This past weekend I was lucky enough to be a guest at a truly unique dinner party. It was a family affair with each family representing a different country and bringing a dish from that place. Nationalities at the party (and on the menu) included Armenia, Cuba, Czech Republic, Georgia, Germany, New Zealand and Sweden.
The food and the company were inspiring. I loved hearing about the personal journeys that brought couples together, and tasting new flavors from places I have never been. The food brought by Allison and Luca, a native of Georgia, was a highlight. There was a delicious beef stew in a walnut sauce and a dessert called Churchkhela that I fell in love with. Churchkhela looks like a small sausage but is made of grapes, flour, walnuts and dried fruit. Someone joked it’s basically an ancient version of a Cliff bar but much tastier. Having just returned from a trip to Georgia, Allison brought the Churchkhela back with her. The walnuts in the beef stew were from an old walnut tree on Luca’s family’s land.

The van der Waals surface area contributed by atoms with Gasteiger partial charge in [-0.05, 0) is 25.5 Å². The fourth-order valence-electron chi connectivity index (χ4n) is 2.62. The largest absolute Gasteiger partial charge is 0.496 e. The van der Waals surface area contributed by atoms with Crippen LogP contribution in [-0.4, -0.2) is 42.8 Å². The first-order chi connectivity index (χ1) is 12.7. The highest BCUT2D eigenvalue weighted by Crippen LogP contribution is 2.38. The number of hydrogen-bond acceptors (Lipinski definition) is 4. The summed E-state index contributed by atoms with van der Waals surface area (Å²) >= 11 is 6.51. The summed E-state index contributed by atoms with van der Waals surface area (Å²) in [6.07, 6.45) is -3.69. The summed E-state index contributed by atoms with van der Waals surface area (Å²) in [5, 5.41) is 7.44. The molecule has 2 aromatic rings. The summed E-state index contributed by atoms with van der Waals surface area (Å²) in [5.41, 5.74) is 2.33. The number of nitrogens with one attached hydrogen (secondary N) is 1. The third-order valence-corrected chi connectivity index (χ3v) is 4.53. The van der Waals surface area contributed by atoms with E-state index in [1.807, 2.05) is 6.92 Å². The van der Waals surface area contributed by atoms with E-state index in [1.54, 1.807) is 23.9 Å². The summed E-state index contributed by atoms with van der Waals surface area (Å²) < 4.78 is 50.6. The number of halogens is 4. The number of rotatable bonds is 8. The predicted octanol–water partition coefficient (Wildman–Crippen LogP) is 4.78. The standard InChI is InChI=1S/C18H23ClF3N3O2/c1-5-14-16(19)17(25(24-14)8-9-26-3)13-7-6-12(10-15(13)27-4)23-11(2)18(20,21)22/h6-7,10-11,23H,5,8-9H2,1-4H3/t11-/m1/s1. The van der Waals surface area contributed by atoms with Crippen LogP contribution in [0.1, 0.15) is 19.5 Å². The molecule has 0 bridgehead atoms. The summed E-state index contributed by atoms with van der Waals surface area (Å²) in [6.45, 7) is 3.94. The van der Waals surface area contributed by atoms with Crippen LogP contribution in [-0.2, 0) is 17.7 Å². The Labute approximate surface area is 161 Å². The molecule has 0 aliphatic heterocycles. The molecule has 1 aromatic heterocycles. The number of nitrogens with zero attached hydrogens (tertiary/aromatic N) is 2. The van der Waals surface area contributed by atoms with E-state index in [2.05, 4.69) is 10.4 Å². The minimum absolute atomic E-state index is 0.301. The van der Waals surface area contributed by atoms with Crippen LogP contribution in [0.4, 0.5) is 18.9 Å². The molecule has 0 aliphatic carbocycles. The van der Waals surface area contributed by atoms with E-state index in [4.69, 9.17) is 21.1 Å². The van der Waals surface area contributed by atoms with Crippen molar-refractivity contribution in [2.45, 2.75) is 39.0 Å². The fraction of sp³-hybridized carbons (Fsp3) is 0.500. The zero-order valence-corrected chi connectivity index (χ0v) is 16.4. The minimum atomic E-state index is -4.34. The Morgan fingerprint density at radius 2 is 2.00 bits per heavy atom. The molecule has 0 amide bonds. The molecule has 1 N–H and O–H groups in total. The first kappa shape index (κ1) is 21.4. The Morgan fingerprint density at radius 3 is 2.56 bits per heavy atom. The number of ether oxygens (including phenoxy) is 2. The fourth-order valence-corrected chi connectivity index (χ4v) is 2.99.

How wonderful it is when food connects us to culture, family and a sense of place. This is how so how many Europeans eat and probably many other cultures. Food has a story, meaning, and deep connection to a specific region and what grows there. Italy, the birthplace of the Slow Food movement, is a wonderful example of this. I studied in Siena, Italy in college, and while I was there I learned how to make Tiramisu. While not a terribly traditional dish, Tiramisu is still a favorite of mine, raw eggs and all. It is delicious and reminds me of my long-ago life in Siena. The recipe at the end of this article is very close to mine.
What meals have special meaning and memory for you, dear reader?